Structures such as church steeples will soon have to answer to a higher power: town code.
The changes were needed, town planner Ric Hartman said, to clarify height limits in both the town code and its Comprehensive Plan.
Although an additional 10-foot height limit is already in the code for parapet walls and other rooftop structures, there is no height limit currently provided for church steeples, church spires and any other structures that are built on top of a roof for aesthetic reasons.
The only change requested by Mayor Jim Brown was the elimination of the 10-foot height restriction for the parapet walls.
In its place, Brown and the rest of the commission asked staff to make a change that eliminates the height limit for the parapet walls and instead allows them to be no higher than 3 feet above a structure’s roof.
“Every other community in the country has its code written that way,” said Brown, who is an architect. “Parapet wall heights, in my experience, should not count for height in buildings unless they exceed 3 feet. If not, buildings could be taller than they really need to be.”
Staff must review Brown’s suggestion before it comes back to commissioners for first reading and public hearing.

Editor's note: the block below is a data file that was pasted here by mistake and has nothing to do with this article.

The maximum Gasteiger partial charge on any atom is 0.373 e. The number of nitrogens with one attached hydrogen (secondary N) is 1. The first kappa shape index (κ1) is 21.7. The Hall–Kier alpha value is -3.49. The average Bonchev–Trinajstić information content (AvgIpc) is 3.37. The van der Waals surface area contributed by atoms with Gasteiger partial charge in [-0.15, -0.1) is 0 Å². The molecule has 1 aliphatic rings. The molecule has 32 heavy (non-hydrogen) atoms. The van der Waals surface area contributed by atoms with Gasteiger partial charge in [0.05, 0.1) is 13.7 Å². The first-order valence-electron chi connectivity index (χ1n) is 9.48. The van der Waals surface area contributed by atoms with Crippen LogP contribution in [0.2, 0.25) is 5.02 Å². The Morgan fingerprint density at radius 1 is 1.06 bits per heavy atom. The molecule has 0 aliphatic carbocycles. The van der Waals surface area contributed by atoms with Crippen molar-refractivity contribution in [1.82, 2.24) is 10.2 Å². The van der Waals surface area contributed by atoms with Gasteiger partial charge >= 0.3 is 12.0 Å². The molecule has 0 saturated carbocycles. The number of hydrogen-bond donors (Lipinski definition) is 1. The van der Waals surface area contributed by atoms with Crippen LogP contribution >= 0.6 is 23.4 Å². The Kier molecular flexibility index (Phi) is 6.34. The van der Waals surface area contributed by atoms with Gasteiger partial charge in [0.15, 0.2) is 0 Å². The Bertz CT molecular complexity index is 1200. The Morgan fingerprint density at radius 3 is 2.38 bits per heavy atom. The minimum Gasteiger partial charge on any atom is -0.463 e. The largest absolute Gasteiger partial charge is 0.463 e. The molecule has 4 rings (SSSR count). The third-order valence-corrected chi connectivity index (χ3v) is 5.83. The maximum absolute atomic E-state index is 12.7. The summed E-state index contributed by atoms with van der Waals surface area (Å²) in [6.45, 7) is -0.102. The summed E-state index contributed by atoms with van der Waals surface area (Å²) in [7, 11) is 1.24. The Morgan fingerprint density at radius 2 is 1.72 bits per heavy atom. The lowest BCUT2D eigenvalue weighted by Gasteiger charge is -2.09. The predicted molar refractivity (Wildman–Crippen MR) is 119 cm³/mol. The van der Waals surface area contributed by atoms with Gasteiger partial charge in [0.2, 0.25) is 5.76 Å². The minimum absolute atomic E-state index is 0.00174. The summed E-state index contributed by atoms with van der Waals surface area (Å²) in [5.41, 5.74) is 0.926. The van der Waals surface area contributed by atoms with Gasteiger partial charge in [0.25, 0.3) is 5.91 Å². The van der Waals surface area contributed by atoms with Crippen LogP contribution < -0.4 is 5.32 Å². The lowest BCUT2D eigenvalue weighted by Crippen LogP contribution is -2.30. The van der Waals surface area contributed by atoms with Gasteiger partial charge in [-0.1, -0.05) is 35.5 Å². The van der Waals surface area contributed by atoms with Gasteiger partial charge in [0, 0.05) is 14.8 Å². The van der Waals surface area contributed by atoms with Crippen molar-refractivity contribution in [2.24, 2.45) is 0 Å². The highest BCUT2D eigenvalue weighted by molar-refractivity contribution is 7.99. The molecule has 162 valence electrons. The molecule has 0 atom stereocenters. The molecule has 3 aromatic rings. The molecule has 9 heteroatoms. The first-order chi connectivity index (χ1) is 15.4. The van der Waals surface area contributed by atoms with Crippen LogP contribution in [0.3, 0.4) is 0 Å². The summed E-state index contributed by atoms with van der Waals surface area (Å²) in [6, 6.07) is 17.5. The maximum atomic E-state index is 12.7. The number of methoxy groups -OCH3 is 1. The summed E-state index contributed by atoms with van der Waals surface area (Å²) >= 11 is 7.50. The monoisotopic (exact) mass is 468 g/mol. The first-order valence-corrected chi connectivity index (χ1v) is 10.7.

The Planning and Zoning Board previously recommended the town approve the changes, which mostly affect height restrictions for churches.
The changes establish height regulations for structures such as church steeples to be no higher than 10 feet above the current zoning district height.
Applicants, though, can be granted additional height for structures such as steeples or church spires through a site-plan approval process.
Current churches on the island, though, will not be affected by the changes, and their heights will be grandfathered.
Currently, the highest steeple on the Key is Longboat Island Chapel at 67 feet high, when calculated from ground level. All Angels by the Sea Episcopal Church has the smallest steeple at 40 feet from ground level.